Close up of a rectangluar pizza from Square Pie Buys in San Francisco. The pizza is topped with pepperoni and lots of melted cheese.
Detroit meets San Francisco at Square Pie Guys. Photo credit: Dale Cruse


Chef Heena Patel is one of the few restaurateurs in the country that focuses on regional Gujarati cuisine. She honors her Indian homeland by serving an all-vegan menu at Besharam, using seasonal local California produce. Patel also has fun incorporating western ingredients like blue cheese into a classic garlic naan.

If you like spice, then you’ll love Patel’s version of a kofta smothered in a spicy tomato sauce. The location, nestled within the art gallery space, Minnesota Street Project, means you can enjoy art and artfully prepared food in one stop.


The Michelin Guide thinks that chef Val Cantu’s Californios serves some of the best food in San Francisco (with two Michelin stars). The cuisine is considered modern Mexican with lots of California influences, hence the name.

A tasting menu allows the chef and his team a chance to showcase a fusion of flavors from local vendors and farmers, specifically with items like fish, heirloom corn and beans, and chiles. You might find an enchilada with zucchini, yogurt, and peanut mole or chicharrones with truffle foam on the menu. Each of the dishes on the 16-course tasting menu is artfully plated on commissioned ceramic dishes by local makers. It’s a once-in-a-decade experience you’ll want to repeat yearly (or more!).

Close up of a fine dining course in a small round bowl.
Californios combines Mexican cuisine with California influences for some of the best food in San Francisco. Photo credit: Rahul nair

Bodega SF

The Vietnamese food scene is a vibrant one in San Francisco, and Bodega SF at their Union Square location offer up a centrally located spot to dine on modern and creative Vietnamese dishes.

Matt Ho reimagines his parent’s restaurant in the Tenderloin and brings it back to life with the same standards like goi cuon (shrimp rice paper rolls) and new dishes like whole branzino with cumin and ginger that hail from North Vietnam. Most dishes are served family-style, and the full bar–something that his parents’ place didn’t have–is a fun new addition with drinks that are as creative as the menu.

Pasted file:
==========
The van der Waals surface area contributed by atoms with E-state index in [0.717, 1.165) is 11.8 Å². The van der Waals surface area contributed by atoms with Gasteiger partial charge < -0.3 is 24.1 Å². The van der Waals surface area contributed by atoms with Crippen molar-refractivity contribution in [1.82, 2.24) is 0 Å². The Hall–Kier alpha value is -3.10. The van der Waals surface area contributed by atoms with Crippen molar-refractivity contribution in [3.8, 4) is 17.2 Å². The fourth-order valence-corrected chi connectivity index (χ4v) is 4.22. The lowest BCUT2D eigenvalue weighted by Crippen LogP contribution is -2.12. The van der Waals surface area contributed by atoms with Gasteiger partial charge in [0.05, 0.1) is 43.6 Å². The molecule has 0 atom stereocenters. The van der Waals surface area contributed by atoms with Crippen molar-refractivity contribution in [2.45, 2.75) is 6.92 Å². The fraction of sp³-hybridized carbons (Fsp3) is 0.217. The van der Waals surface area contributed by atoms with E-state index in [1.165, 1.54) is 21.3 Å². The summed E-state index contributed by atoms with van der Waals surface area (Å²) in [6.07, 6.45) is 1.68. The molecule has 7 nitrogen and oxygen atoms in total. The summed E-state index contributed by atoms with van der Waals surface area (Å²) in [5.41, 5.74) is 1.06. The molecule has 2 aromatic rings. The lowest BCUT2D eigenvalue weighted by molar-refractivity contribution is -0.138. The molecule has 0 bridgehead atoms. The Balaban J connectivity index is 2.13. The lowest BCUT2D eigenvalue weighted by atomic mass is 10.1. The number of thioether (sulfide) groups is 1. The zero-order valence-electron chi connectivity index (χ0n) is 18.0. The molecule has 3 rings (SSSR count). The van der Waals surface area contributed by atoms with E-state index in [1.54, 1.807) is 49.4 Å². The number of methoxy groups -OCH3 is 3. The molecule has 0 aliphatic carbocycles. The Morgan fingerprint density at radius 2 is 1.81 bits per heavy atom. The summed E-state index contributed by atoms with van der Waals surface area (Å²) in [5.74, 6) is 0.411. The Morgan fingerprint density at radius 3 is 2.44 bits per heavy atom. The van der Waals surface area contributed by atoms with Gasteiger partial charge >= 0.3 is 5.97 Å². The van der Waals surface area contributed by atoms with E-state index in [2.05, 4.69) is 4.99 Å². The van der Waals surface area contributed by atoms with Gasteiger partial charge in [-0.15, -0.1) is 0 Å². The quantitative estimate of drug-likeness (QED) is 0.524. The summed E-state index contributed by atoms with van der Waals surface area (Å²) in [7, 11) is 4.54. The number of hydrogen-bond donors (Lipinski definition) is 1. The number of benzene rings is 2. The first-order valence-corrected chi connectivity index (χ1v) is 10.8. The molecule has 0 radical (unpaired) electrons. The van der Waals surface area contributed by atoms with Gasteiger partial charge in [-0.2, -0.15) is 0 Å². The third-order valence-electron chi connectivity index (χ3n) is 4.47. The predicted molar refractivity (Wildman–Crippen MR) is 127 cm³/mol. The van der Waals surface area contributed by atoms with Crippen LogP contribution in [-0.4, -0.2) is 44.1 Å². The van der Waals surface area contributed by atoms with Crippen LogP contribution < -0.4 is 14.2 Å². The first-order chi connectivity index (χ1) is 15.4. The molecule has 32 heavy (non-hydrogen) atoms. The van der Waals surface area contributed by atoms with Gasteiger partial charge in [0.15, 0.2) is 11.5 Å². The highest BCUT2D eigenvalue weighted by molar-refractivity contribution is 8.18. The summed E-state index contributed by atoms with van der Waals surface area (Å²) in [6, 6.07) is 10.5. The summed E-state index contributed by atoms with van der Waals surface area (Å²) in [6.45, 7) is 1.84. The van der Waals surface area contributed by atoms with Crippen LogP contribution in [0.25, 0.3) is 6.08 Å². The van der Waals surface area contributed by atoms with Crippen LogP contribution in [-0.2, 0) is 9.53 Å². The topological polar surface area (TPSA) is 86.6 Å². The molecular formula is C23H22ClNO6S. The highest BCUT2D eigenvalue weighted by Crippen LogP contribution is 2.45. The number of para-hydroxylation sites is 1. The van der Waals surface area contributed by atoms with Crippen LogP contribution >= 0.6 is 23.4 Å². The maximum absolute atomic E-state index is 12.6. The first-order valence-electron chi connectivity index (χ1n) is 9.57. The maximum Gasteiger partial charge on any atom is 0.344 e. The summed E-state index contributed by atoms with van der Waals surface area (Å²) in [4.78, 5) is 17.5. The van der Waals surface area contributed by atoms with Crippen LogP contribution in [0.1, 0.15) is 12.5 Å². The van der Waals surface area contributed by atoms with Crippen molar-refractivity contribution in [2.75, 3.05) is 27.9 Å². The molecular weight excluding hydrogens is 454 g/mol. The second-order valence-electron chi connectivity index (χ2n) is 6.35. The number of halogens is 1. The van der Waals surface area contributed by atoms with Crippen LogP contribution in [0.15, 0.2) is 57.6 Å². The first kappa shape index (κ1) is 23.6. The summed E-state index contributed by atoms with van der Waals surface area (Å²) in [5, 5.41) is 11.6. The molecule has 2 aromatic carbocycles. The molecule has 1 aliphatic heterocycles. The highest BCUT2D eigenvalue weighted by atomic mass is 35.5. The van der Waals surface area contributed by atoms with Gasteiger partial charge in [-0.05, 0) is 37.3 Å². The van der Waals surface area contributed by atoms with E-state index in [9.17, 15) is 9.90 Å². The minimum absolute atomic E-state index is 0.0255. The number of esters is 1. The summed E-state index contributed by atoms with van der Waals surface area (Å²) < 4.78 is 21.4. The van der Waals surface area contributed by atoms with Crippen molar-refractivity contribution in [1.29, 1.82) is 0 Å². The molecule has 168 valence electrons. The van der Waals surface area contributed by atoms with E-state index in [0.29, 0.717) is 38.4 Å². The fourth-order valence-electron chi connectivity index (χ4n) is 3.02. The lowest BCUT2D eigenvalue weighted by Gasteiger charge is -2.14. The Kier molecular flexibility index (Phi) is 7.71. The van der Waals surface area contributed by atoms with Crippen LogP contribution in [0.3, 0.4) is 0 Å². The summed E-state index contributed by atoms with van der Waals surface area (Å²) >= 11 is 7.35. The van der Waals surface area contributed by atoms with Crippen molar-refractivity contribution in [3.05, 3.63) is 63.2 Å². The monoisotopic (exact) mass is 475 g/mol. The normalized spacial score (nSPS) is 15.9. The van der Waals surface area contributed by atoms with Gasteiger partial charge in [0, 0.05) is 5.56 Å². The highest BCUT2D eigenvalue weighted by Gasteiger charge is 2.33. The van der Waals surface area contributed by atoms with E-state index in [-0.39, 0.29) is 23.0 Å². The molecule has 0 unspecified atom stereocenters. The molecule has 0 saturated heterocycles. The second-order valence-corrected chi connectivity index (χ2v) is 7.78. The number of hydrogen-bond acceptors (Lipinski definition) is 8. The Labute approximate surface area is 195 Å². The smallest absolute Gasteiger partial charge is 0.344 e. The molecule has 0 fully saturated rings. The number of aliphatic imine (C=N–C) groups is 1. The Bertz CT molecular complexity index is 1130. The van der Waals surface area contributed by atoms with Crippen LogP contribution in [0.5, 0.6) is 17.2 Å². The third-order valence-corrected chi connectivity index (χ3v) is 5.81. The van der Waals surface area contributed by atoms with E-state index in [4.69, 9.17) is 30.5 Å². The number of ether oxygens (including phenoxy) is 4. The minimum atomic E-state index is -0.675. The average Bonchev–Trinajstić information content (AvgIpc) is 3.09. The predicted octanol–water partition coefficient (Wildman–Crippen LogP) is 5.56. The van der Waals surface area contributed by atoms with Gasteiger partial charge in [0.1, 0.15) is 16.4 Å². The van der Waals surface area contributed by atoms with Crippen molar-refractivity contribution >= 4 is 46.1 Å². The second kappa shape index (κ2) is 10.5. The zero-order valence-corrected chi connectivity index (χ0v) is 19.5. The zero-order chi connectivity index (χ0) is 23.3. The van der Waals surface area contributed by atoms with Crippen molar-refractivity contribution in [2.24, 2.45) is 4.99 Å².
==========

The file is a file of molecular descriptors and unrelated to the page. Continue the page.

Anchor Oyster Bar

San Francisco’s proximity to the Pacific Ocean means that San Francisco restaurants always have a reliable source of fresh seafood. The Castro’s Anchor Oyster Bar, a mainstay for those looking for delicious seafood dishes, continues to serve some of the best seafood in San Francisco.

The small and quaint restaurant hasn’t changed much in the last 30 years, a sign that they’re doing something right. That thought process is applied to the cioppino recipe, a secret blend of tomato and spices that always draws a crowd and often sells out before the night’s service ends.

extreme close up of a metal dish with oysters on ice, metal tins of sauce, and cooked shrimp. A glass of red wine is blurred in the foreground.
You can expect to enjoy incredible seafood when in San Francisco. Photo credit: koemu

El Metate

Though people might squabble over the best burrito in San Francisco, no one will squabble with El Metate’s charm and culinary contributions to San Francisco’s Mission District. For 20 years, El Metate has been serving authentic Mexican food in their cheery, bright dining room.

Their burritos are dense with rice and beans and a choice of meat like carne asada and chicken chile Verde. Mole chicken and chipotle shrimp are great alternatives to the standard super burrito and don’t disappoint.